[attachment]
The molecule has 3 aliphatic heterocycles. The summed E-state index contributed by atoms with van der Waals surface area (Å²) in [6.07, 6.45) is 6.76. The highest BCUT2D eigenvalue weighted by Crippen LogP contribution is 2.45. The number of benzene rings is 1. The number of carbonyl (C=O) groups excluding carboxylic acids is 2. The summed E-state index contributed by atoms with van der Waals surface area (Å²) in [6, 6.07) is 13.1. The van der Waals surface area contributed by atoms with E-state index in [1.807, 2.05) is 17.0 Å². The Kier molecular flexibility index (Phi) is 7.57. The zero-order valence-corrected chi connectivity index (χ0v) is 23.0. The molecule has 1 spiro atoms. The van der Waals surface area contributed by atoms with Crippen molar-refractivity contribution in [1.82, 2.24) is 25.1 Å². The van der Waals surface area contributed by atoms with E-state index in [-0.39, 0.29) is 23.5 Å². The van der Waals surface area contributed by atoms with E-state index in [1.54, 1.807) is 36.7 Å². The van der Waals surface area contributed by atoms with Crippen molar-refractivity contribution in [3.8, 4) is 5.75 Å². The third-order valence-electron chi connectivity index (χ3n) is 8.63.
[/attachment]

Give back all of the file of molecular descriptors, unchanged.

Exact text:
The molecule has 3 aliphatic heterocycles. The summed E-state index contributed by atoms with van der Waals surface area (Å²) in [6.07, 6.45) is 6.76. The highest BCUT2D eigenvalue weighted by Crippen LogP contribution is 2.45. The number of benzene rings is 1. The number of carbonyl (C=O) groups excluding carboxylic acids is 2. The summed E-state index contributed by atoms with van der Waals surface area (Å²) in [6, 6.07) is 13.1. The van der Waals surface area contributed by atoms with E-state index in [1.807, 2.05) is 17.0 Å². The Kier molecular flexibility index (Phi) is 7.57. The zero-order valence-corrected chi connectivity index (χ0v) is 23.0. The molecule has 1 spiro atoms. The van der Waals surface area contributed by atoms with Crippen molar-refractivity contribution in [1.82, 2.24) is 25.1 Å². The van der Waals surface area contributed by atoms with E-state index in [-0.39, 0.29) is 23.5 Å². The van der Waals surface area contributed by atoms with E-state index in [1.54, 1.807) is 36.7 Å². The van der Waals surface area contributed by atoms with Crippen molar-refractivity contribution in [3.8, 4) is 5.75 Å². The third-order valence-electron chi connectivity index (χ3n) is 8.63.